“I wish I could take it back and do it over!” parents say about the moment their teens told them they were gay, lesbian, transgender, or that the teens were worried about their sexual orientation, attractions, or gender identity. “Nothing prepared me for this!” they say. Other parents remember, “My first thought was that what I was hearing was somehow my fault, that I’d been a bad parent, and I just fell apart.” Even parents who managed to say to their teen, “I still love you, it doesn’t change anything,” still sometimes have regrets and wish they could press the re-start button.
As a therapist who has listened to hundreds of family “coming out” stories, I’ve noticed that what happens during these conversations has a strong impact on feelings within the family. This first interaction between parent and teen (and each conversation that follows) either creates stronger bonds or difficult memories that parents and teens have to work through later.
What most parents want is to keep a strong relationship with their teen, to remain a positive influence for good mental, physical and spiritual health. Yet, sometimes, conversations with teens create distance rather than connection.
Why should I think about this?
Chances are you will have a teen in your family, your extended family, your neighborhood, or church community who will eventually come out to you. How you respond to this teen may make the difference in his or her decision to live a healthy life, or even to keep on living. Research suggests that teens who identify as LGBTQ (lesbian, gay, bisexual, transgender or queer/questioning) feel the greatest positive or negative effects from their family’s reaction to them. Negative reactions from family are associated with teens’ increased risk for depression, alcohol use, substance abuse, and other dangerous behaviors including suicide attempts. Your preparing now for a possible family member’s coming out may be one of the most powerful chances you have to be a positive influence in a young person’s life.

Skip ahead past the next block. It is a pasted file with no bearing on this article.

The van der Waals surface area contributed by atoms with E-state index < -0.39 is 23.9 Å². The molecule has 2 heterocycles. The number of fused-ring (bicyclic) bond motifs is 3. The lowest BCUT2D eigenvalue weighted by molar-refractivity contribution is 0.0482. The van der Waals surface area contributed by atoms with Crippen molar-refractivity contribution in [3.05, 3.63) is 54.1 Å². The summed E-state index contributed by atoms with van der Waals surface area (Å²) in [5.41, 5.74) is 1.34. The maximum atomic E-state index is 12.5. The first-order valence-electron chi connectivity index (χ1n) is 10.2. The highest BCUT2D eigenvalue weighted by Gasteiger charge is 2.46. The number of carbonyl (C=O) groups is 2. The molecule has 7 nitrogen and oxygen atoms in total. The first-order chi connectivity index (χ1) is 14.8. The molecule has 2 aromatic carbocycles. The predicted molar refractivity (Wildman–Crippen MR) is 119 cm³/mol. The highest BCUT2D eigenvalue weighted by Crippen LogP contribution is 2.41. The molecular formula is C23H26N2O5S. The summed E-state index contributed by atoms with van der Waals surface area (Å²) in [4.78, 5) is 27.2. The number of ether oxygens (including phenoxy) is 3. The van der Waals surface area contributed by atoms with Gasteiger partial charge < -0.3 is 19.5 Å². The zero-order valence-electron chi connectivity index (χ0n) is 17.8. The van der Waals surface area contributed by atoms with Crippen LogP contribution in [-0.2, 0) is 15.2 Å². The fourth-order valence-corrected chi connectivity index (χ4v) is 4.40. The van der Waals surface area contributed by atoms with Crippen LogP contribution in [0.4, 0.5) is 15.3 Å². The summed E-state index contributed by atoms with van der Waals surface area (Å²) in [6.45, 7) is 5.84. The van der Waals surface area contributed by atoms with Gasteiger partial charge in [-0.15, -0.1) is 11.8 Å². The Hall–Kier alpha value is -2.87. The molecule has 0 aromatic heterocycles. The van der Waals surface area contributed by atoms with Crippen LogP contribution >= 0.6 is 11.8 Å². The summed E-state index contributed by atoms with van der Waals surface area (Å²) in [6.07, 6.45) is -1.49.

What can I say?
Some parents feel authentic simply saying, “Oh, OK, tell me more about it when you feel like it,” and moving on. If you’re reading this, chances are that’s not you. A young person’s coming out may make you feel as if the axis of the world has shifted and you are supposed to set it right somehow. One of the least helpful ways to respond is to assume that the teen has made a choice that rejects your values.
Most teens share their feelings about attractions and identity only after they have wrestled alone with issues for weeks, months, and often years. Most are keenly afraid that their parents will feel that family values have been rejected. Even if you are the wisest person you know, it is unlikely that you will know more about the challenges of what they have been experiencing than they do. It is also unlikely that you will learn what they are experiencing without a lot of listening. The most helpful thing a parent can do may be to set the stage for future conversations.
The statements below encourage further sharing without assuming the teen wants to reject family values. These statements also make it more likely a parent will learn more about what a teen is experiencing:
I’m so glad you’re sharing this with me.
Thank you for telling me this. I’ve been wondering how I could help you.
What you are telling me is important. Most important, however, is that I love you, and this doesn’t change my love for you.
I hope you will keep talking to me about this.
This changes things for me too, and it will give me a lot to think about, but it doesn’t change how I feel about you. I still love and cherish you. We’ll work through this together.
This is hard for me, but I’m willing to do hard things as your parent. I want to be here for you to help you.
Next time: Coming Out Part 2 – What now? Parent self-Care.
By Lisa Tensmeyer Hansen, MS, LMFT